(Linnaeus, 1758); SCOMBRIDAE FAMILY; also called Atlantic bluefin tuna,
tunny fish, horse mackerel
Occurs in subtropical and temperate waters of the north Pacific Ocean,
the North Atlantic Ocean, and in the Mediterranean and Black seas.
It is a pelagic, schooling, highly migratory species. The smallest fish
form the largest schools and vice versa. Its extensive migrations of all
fish, appear to be tied to water temperature, spawning habits, and the
seasonal movements of fishes on which the bluefin feeds. The giants of
the species make the longest migrations.
This is the largest tuna and one of the largest true bony fish. It can
be distinguished from almost all others by its rather short pectoral fins
which extend only as far back as the eleventh or twelfth spine in the first
dorsal fin. There are 12-14 spines in the first dorsal fin and 13-15 rays
in the second. The anal fin has 11-15 rays. It has the highest gill raker
count of any species of Thunnus with 34-43 on the first arch. The ventral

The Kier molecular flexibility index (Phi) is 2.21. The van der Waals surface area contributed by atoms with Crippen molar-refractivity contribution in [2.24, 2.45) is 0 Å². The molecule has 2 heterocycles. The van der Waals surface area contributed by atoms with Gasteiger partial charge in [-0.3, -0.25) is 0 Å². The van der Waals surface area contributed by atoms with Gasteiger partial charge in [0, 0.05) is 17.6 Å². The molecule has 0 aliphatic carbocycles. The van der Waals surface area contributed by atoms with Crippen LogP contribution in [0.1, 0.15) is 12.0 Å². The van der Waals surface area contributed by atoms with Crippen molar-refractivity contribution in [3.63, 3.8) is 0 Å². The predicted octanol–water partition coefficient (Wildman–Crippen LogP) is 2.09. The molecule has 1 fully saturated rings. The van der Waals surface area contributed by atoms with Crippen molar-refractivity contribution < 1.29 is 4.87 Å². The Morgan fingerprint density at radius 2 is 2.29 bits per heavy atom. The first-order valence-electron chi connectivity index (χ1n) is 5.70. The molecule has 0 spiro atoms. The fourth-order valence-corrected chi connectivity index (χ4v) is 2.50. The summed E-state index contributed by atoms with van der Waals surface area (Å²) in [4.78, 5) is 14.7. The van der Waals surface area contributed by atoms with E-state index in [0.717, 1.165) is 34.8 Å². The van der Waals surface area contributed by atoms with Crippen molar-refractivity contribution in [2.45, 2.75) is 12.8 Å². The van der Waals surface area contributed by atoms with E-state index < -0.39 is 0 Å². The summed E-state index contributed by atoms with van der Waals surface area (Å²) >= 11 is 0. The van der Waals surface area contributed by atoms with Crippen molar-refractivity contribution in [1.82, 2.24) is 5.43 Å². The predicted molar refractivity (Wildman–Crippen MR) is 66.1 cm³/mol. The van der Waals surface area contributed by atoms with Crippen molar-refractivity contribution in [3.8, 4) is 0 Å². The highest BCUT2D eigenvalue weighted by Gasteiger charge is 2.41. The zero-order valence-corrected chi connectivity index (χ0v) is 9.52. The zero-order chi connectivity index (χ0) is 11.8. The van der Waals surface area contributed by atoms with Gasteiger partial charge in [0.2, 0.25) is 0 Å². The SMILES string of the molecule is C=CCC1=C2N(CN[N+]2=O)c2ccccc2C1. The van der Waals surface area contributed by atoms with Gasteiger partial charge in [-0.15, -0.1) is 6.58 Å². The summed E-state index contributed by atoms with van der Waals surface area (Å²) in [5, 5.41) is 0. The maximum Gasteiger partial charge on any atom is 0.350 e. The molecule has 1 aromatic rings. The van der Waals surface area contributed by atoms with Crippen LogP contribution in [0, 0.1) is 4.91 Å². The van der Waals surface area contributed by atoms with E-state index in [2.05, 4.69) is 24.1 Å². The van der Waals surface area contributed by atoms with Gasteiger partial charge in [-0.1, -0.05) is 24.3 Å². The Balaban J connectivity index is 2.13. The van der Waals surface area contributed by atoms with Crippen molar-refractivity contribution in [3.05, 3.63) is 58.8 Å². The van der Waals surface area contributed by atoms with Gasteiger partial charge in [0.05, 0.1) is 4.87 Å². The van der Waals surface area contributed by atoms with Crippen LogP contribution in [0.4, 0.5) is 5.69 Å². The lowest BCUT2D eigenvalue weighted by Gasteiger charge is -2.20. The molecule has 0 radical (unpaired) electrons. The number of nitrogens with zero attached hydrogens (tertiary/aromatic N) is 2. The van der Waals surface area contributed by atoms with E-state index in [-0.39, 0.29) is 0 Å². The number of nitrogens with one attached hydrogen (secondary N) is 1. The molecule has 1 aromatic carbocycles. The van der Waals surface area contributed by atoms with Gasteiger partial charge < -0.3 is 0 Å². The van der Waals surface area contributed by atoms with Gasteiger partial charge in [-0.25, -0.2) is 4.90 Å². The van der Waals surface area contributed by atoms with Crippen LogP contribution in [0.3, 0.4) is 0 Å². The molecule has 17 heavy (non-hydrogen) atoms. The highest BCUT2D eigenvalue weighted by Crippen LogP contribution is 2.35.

surface of the liver is striated and the middle lobe is usually the largest.
The anal fin and the finlets are dusky yellow edged with black. The lateral
keel is black in adults.
Its diet consists of squid, eels and crustaceans as well as pelagic schooling
fish such as mackerel, flying fish, herring, whiting, and mullet. During
spawning which occurs in the summer or spring, a giant female may shed
25 million or more eggs. Bluefins grow rapidly and may be 2 ft (0.6 m)
in length and weigh 9 lb (4 kg) by the end of their first year. By age
14 they may be over 8 ft (2 m) long and weigh 700 lb (318 kg).
Fishing methods include still fishing or trolling with live or dead bait
such as mackerel, herring, mullet, or squid; and trolling with artificial
lures including spoons, plugs, or feathers.
are supreme in their size, strength and speed, and are a very important
game fish. They are also extremely important commercially
in many parts of the world